We’re now living in the age of COVID-19. Whilst a number of months have passed since the pandemic was declared, it’s still a great time of uncertainty – not least for business owners.
Ensuring your finances remain on track should be an absolute priority. From the money coming in to the taxes you’ll need to pay later, there are a few accounting aspects you need to keep both eyes on. Join us as we break down each one.
Determine what’s owed to you, and when. This is crucial to understanding cash flow stability, and what you can do to strengthen it – particularly if you’ve had to shut your doors completely during the pandemic, like those in the hospitality sector.
During your review, you may discover that you have a lot of invoices to chase. However, remember that you won’t be the only business struggling; you’ll want to approach conversations about money with an air of caution rather than hostility. If you’re able to, working out a payment plan with specific customers can be a great way of settling invoices without damaging your relationships.
It’s just as critical to look at what you need to pay and when. You might similarly have to negotiate extensions for these. Many commercial landlords and insurers are considering extending rent deadlines and spreading their costs over a longer period of time. Consider your liquid funds too – you’ll want to analyse the actual cash in the bank and investments you’ve made, and check the terms for these.
With both accounts payable and receivable, it’ll be important to look at your purchase orders, sales orders and any work in progress. Only by doing this will you have the most accurate and complete picture of your financial situation.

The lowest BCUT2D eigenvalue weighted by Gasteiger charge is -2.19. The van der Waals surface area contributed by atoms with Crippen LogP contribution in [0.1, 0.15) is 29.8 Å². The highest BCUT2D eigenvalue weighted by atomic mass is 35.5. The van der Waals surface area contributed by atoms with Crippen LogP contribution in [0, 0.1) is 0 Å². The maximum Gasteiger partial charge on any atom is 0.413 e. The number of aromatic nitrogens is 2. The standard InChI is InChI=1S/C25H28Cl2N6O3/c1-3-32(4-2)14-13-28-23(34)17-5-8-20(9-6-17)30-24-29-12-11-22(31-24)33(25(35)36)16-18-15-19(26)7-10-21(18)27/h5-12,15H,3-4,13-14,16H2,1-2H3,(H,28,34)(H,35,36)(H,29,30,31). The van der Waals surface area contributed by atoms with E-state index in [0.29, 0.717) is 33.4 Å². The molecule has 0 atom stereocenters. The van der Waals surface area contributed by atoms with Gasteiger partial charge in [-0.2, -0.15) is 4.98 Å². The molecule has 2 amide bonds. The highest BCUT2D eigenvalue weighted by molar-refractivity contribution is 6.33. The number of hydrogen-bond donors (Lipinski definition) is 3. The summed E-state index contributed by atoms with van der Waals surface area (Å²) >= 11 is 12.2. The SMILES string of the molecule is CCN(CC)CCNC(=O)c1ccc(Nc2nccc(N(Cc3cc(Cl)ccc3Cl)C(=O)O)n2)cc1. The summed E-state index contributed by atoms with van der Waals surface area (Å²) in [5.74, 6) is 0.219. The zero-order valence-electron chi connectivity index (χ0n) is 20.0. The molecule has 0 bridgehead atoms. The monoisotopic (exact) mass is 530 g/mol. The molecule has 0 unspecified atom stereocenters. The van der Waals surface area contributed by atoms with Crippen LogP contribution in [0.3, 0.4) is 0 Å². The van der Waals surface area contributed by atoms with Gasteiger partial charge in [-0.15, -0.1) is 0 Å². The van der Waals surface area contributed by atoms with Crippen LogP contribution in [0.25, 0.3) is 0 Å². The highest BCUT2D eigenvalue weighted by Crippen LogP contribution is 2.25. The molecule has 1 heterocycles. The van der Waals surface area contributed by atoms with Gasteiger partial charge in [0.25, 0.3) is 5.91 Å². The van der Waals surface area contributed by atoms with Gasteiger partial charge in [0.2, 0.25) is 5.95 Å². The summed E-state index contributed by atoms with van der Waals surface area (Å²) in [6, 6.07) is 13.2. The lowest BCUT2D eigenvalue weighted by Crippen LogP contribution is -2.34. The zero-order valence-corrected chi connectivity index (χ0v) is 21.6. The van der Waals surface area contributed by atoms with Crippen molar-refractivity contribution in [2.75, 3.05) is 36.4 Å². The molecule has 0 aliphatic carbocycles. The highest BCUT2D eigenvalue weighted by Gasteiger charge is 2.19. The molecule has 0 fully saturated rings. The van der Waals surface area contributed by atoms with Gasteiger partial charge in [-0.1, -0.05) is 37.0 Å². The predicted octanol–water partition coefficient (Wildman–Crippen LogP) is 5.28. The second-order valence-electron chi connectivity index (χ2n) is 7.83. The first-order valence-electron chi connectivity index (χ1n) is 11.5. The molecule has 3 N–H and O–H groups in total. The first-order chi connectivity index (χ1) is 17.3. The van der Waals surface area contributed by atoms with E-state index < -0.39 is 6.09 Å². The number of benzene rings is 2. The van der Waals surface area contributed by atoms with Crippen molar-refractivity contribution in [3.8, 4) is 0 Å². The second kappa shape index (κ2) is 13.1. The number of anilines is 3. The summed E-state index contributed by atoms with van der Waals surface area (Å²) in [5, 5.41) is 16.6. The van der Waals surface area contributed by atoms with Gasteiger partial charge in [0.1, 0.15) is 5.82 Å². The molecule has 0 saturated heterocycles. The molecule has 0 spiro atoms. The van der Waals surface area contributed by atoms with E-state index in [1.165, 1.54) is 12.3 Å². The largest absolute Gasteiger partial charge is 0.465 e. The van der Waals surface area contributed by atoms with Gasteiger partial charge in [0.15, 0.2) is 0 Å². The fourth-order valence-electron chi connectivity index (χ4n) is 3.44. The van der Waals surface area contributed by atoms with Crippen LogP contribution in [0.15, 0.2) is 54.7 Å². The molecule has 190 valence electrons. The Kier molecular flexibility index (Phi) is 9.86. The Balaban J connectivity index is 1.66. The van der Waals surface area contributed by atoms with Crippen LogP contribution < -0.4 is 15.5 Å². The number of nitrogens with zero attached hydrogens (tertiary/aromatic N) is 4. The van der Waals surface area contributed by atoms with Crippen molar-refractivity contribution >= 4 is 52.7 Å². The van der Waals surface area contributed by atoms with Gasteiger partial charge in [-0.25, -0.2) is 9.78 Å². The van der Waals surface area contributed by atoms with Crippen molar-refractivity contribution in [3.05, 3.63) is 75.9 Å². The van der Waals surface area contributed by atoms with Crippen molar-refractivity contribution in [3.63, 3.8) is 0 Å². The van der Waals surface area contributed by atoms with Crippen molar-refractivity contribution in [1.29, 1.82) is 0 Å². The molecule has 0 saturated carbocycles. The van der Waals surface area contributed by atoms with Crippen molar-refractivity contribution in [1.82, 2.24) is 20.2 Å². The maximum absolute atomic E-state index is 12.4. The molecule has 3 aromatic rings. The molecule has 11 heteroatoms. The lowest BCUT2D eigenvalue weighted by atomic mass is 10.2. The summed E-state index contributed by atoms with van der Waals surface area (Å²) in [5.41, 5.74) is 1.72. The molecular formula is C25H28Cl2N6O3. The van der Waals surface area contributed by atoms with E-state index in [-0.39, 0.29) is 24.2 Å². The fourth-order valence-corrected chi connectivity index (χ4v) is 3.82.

Another aspect to take into account is your fixed assets – both acquisitions and disposals. It’ll be particularly vital to assess whether those gained can still bring the same economic benefit as they did pre-COVID-19.
You’ll need to effectively track these too. It might be that your assets have increased – if for instance, you’ve had to invest in equipment while working remotely. If you opt to dispose of an asset, remember to record either the profit or loss on them.
Finally, consider the taxes to be paid during this time. There has been an extension to the VAT quarterly return payment date along with the second payment on account. It may or may not make financial sense to defer these payments, depending on your circumstances – so it’s important to place these at various points of your yearly forecast to analyse the effect they’ll have in certain months.
If you are unlikely to be able to fulfil your tax obligations before the extended deadline, then you may be able to negotiate further support from HMRC in the form of additional time or staggered payments.
Of course, you probably have enough on your plate right now without having to consider the mammoth task of sorting out your finances. An expert accountant can shoulder the burden.
We’ve been supporting businesses, just like yours, through this pandemic. Our hands-on help is available to you too, so please do not hesitate to get in touch. From cloud accounting software to budgeting and forecasting, we’ll provide you with specialist accounts assistance, putting your business in the best position possible to thrive in this new age we find ourselves in.